case this year.
I do most of my goose hunting in
western and southern Chester County.
I’ve been watching the same flocks for
weeks, without any significant change in
numbers.
The birds that are around seem to be
residents. They’re big, they’re wary of

decoy spreads, and they aren’t driven to
feed.
We’ve hunted flocks in fields the birds
were hitting regularly. When we hunted,
the birds circled us a few times, and then
moved on.
We’ve gotten a few, but it hasn’t been a
banner season.
That seems to be the story across the
Mid-Atlantic.
Hallock told Ducks Unlimited that his
hunters usually bag 250-300 Canadas
per season from his best blind near
Chestertown, Maryland. As of Jan. 6,
they’d shot 11 total. And all of them were
shot on one day.
Hunters in several places across
Pennsylvania, including Wrightsville,
Elizabethtown and Lancaster, reported
to Ducks Unlimited on Jan. 11 that the
numbers of ducks and geese seemed to
be low, but building.
Hopefully, the snow and frigid temperatures Tuesday and Wednesday pushed
enough ducks south for guys to get in a
decent day of hunting Thursday.
Local goose hunters have a little more
time to benefit from winter’s late arrival.
If I were a betting man, though, I’d
wager the biggest concentrations of
ducks and geese will arrive to Lancaster
County in February.
After we’ve cleaned and stowed our
shotguns for the year.

n P.J. Reilly is an LNP outdoors writer. Email
him at preilly@lnpnews.com.

Sportsmen’s sporting clays shoot
from 8 a.m.-12:30 p.m.; $12. The
club is on Creek Road, west of
Atglen, in Sadsbury Township,
Lancaster County.
n 3-D SHOOT: Palmyra
Sportsman’s 30-target 3-D shoot
from 7 a.m.-1 p.m.; $9 for adults.
The club is at 410 Sportsman
Road, Annville.
n HIKE: Hike 12 miles with
Lancaster Hiking Club on the
Gettysburg-Bridle Trail. Car pool
at 8 a.m. from the corner of Race
and Buchanan avenues.
n HIKE: Hike 6 miles through
Lancaster County Central Park
with Lancaster Hiking Club. Car
pool at 1:15 p.m. from the corner
of Race and Buchanan avenues.

MONDAY
n TRAP SHOOT: Paradise

Sportsman’s Association practice
trap shoot from 5-7 p.m.; $4. Take
Route 741 east from Strasburg;
right on Belmont Road.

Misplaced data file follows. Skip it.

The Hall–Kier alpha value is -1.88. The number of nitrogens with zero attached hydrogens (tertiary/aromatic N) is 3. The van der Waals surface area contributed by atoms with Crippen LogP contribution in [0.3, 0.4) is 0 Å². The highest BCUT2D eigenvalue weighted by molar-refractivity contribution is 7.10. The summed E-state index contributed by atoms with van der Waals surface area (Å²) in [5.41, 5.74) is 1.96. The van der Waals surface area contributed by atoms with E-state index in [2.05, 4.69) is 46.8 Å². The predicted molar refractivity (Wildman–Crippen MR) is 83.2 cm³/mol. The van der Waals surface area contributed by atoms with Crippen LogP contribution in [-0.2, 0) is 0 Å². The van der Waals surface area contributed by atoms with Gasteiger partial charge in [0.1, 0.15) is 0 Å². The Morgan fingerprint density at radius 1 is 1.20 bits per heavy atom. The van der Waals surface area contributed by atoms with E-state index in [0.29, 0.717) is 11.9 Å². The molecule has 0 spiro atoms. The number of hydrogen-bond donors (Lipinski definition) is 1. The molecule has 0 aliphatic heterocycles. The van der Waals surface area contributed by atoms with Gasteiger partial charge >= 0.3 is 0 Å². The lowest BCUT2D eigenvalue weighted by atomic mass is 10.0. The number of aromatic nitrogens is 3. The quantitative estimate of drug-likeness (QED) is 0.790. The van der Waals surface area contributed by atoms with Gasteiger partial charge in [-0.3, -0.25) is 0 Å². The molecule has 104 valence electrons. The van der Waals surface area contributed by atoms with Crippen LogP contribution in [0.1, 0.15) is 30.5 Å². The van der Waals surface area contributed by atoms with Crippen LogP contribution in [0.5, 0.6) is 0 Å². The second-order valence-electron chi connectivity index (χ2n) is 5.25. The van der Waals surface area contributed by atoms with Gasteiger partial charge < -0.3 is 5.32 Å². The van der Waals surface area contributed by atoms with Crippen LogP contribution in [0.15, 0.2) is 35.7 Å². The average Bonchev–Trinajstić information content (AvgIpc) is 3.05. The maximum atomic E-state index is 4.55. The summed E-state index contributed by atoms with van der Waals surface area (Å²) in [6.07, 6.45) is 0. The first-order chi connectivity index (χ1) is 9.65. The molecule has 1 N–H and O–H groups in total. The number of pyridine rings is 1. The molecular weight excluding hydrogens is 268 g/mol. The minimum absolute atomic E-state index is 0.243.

TUESDAY
n TRAP SHOOT: Southern

Lancaster County FarmerSportsmen’s practice trap shoot
from 1-8:30 p.m.; $4. Take Route
272 south to Buck; left on Route
372; left on Hollow Road.
n INDOOR RANGE OPEN: Fox
Harbor Archer Club’s indoor
range open from 6-9 p.m.; $5
per person; $10 per family. Take
Route 30 west; right on Prospect
Road; left on Indian Head Road.

WEDNESDAY
n ARCHERY SHOOT: Mount Joy

Sportsmen’s indoor 3-D archery
shoot from 5-8 p.m.; $10 for
adults; $5 for kids 12-16; free for
kids under 12. Take Route 283
west; left on Route 772; right on
Old Market Street.
n CLAYS SHOOT: Atglen
Sportsmen’s sporting clays shoot
begins at 5 p.m. $5.50. The club
is on Creek Road, Sadsbury
Township.
n TRAP SHOOT: Adamstown
Rod & Gun Club’s trap shoot
under the lights begins at 5 p.m.;
$3. The club is at 563 Willow St.,
Reinholds.
n TRAP SHOOT: Columbia Fish
& Game’s trap shoot from 6-8
p.m. Take Route 30 west; right on
Prospect Road; left on Fairview
Road.

FRIDAY

MUDDY RUN

Deer count is set for today
Annual event starts at 1 p.m. in southern Lancaster County
P.J. REILLY

PREILLY@LNPNEWS.COM

The next best thing to hunting deer is
watching them.
Today, you can have the chance to see
lots of deer by helping with the annual deer
count at Muddy Run Recreation Park in
southern Lancaster County.
Park officials count the deer inside the
park’s fenced 800 acres every year around
this time in January, just to get a sense of
whether the herd is growing or shrinking.
Individual annual counts are not as important as tracking numbers over the long
term. In recent years, it has been hovering
around 500.

If you’ve never participated in the count,
what you’ll do is walk in a line with other
counters through a section of park, and
count every deer you see to your right or
left, depending on what the leader wants.
Sure, some deer get counted more than
once, but it’s a pretty good system.